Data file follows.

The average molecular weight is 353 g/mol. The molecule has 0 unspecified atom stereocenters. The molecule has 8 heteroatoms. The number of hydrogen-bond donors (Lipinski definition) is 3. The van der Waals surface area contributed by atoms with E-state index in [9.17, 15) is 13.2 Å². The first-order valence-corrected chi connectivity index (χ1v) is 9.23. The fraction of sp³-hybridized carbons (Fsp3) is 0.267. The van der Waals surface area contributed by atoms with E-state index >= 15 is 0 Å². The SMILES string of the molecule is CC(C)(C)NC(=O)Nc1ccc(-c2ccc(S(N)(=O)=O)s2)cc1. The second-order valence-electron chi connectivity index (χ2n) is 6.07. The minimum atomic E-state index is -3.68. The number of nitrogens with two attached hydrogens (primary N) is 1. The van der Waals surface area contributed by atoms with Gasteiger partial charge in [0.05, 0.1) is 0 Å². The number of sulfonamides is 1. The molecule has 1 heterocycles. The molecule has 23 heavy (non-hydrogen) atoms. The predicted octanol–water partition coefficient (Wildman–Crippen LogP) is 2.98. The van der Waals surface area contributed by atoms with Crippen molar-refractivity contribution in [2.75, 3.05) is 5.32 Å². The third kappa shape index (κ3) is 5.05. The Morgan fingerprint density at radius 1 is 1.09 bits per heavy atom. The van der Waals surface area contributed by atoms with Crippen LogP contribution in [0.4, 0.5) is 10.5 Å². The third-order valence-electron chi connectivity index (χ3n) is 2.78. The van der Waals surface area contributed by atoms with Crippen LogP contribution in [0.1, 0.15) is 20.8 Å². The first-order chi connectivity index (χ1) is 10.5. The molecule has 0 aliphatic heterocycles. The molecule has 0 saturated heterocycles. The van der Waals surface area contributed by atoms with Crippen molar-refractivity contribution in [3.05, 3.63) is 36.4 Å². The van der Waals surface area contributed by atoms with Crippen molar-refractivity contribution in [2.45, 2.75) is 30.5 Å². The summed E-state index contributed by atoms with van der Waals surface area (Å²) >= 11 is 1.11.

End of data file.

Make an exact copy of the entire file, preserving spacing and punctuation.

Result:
The average molecular weight is 353 g/mol. The molecule has 0 unspecified atom stereocenters. The molecule has 8 heteroatoms. The number of hydrogen-bond donors (Lipinski definition) is 3. The van der Waals surface area contributed by atoms with E-state index in [9.17, 15) is 13.2 Å². The first-order valence-corrected chi connectivity index (χ1v) is 9.23. The fraction of sp³-hybridized carbons (Fsp3) is 0.267. The van der Waals surface area contributed by atoms with E-state index >= 15 is 0 Å². The SMILES string of the molecule is CC(C)(C)NC(=O)Nc1ccc(-c2ccc(S(N)(=O)=O)s2)cc1. The second-order valence-electron chi connectivity index (χ2n) is 6.07. The minimum atomic E-state index is -3.68. The number of nitrogens with two attached hydrogens (primary N) is 1. The van der Waals surface area contributed by atoms with Gasteiger partial charge in [0.05, 0.1) is 0 Å². The number of sulfonamides is 1. The molecule has 1 heterocycles. The molecule has 23 heavy (non-hydrogen) atoms. The predicted octanol–water partition coefficient (Wildman–Crippen LogP) is 2.98. The van der Waals surface area contributed by atoms with Crippen molar-refractivity contribution in [2.75, 3.05) is 5.32 Å². The third kappa shape index (κ3) is 5.05. The Morgan fingerprint density at radius 1 is 1.09 bits per heavy atom. The van der Waals surface area contributed by atoms with Crippen LogP contribution in [0.4, 0.5) is 10.5 Å². The third-order valence-electron chi connectivity index (χ3n) is 2.78. The van der Waals surface area contributed by atoms with Crippen LogP contribution in [0.1, 0.15) is 20.8 Å². The first-order chi connectivity index (χ1) is 10.5. The molecule has 0 aliphatic heterocycles. The molecule has 0 saturated heterocycles. The van der Waals surface area contributed by atoms with Crippen molar-refractivity contribution in [3.05, 3.63) is 36.4 Å². The van der Waals surface area contributed by atoms with Crippen molar-refractivity contribution in [2.45, 2.75) is 30.5 Å². The summed E-state index contributed by atoms with van der Waals surface area (Å²) >= 11 is 1.11.